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# Formal fallacy

 Part of the series onLogic and rhetoric Key articles General logic Bad logic v - t - e
Not to be confused with non sequitur — when an argument may be valid but the conclusion does not follow because of weak premises.
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A formal fallacy is a logical fallacy that violates a particular rule of propositional calculus, such as modus ponens. These fallacies can be determined to be invalid simply by the inspection of the form or structure of the argument — at heart, a formal fallacy contains some sort of non sequitur. This doesn't necessarily mean that a conclusion is wrong, but it does mean that we will need a better reason or argument to derive the conclusion.

Formal fallacies are propositional, quantificational, syllogistical, modal, or fallacy fallacy.

## Examples

For example, given the syllogism of:

P1: X implies Y.
P2: Y implies Z.
C: X therefore Z.

It doesn't matter what X, Y and Z actually are. If the statement is incorrect because of the content of X, Y or Z, it would be an informal fallacy, not a formal fallacy because the logic works out. The difference can often be difficult to spot because we may have trouble splitting the content of an argument from its form.

Consider the following proposition:

P1: Some men are doctors.
P2: Some doctors are tall.
C: Therefore, some men are tall.

Some people immediately want to say "yes" in response to this, and take the proposition to be correct because this is what reality reflects. However, this is actually an inference beyond what the logical set up allows us to make, which being either that some men who are doctors are tall or that some tall men are doctors, since the height and gender of doctors are separate traits; neither would make the argument more valid than the other as there is a Phantom distinction between the two phrasings, as the mode III or IEE has an undistributed middle though it may draw a possible conclusion. Saying that "some men are tall" or technically even that either some men who are doctors are tall or that some tall men are doctors given the first two premises is a formal logical fallacy. Why this is so can be more easily highlighted by replacing "tall" with a different property, such as "are women" to yield:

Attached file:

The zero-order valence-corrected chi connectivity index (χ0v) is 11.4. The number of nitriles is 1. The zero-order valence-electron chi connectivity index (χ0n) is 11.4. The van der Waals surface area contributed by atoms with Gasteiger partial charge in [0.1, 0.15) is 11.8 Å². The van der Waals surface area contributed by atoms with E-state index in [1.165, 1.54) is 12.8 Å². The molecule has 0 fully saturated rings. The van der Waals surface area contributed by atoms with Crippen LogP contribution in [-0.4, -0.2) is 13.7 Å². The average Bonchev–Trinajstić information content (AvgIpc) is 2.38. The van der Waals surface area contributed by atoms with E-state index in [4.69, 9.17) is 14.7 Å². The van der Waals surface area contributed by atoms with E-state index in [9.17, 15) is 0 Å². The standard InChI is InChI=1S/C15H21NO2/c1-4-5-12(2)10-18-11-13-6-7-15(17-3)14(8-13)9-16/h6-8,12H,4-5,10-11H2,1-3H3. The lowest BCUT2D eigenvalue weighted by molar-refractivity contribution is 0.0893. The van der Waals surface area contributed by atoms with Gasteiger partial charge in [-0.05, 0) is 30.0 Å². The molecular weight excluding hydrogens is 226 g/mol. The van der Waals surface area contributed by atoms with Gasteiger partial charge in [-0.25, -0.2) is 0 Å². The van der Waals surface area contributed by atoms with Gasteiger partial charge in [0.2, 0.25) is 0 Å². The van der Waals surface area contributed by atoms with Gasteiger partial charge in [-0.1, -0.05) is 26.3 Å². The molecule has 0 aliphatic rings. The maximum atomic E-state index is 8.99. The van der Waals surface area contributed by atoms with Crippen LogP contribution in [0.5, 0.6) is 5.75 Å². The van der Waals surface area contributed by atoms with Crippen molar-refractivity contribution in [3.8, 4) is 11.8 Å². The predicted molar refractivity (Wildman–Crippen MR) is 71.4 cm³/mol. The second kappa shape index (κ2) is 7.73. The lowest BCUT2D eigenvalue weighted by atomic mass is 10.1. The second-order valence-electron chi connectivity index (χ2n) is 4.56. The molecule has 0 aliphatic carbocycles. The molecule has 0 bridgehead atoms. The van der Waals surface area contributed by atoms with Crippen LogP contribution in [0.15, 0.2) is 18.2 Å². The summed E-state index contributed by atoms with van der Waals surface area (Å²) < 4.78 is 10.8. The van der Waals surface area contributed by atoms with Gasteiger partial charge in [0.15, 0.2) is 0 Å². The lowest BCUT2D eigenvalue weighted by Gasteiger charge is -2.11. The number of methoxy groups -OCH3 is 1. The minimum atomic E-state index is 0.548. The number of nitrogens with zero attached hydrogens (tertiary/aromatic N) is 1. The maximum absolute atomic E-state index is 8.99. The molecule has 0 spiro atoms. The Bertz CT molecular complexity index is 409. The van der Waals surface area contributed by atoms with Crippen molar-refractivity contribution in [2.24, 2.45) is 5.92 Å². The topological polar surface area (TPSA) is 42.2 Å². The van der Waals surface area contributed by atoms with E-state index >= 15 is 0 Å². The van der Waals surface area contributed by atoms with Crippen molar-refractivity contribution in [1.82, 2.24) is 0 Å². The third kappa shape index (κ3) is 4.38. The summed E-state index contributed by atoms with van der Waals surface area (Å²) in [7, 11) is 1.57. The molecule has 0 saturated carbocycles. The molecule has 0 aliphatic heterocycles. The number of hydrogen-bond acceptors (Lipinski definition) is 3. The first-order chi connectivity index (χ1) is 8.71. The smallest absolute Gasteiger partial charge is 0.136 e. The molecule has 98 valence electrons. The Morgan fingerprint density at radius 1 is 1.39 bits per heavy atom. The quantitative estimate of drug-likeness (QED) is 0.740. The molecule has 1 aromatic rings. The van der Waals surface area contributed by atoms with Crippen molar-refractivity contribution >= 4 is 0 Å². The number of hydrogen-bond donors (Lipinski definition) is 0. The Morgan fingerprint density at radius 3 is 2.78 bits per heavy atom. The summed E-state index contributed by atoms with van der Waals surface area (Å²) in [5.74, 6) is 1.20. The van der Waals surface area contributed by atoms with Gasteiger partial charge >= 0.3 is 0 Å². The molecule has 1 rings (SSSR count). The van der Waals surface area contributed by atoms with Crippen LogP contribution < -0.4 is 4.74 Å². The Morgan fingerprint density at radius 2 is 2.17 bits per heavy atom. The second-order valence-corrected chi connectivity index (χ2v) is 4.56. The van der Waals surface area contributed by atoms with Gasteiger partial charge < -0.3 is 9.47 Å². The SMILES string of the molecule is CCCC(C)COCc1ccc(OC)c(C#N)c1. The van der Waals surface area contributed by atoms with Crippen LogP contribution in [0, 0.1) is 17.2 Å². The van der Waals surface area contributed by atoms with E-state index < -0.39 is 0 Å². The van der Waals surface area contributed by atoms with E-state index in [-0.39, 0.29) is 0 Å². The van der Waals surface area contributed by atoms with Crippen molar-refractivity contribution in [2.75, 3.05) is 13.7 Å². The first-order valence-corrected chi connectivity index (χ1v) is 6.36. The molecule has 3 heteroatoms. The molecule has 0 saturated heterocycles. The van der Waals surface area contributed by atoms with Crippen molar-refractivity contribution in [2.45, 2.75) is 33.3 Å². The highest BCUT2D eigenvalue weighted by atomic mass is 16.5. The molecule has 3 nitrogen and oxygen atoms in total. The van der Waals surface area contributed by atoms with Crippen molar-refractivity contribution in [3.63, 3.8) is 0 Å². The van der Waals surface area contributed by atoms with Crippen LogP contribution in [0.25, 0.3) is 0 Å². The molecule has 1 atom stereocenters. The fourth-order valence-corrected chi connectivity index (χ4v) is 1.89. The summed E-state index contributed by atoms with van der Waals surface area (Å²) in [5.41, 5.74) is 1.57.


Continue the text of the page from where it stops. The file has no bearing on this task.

P1: Some men are doctors.
P2: Some doctors are women.
C: Therefore, some men are women.

This doesn't change the logical structure of the argument, but the fallacy is easier to spot because the content changes it to a more obvious absurdity and still would even if the inference were within what the logical set up allows us to make.

More formally, this is not a valid rule of inference in predicate logic:

$\cfrac{\exists x (P(x) \and Q(x)) \qquad \exists x (Q(x) \and R(x))}{\exists x (P(x) \and R(x))}$

while this is:

$\cfrac{\exists x (P(x) \and Q(x)) \qquad \exists x (Q(x) \and R(x))}{\exists x (P(x) \and Q(x) \and R(x))}$

because the first and second x are different bound variables.

## Subfallacies

See the main article on this topic: Logical fallacy § Formal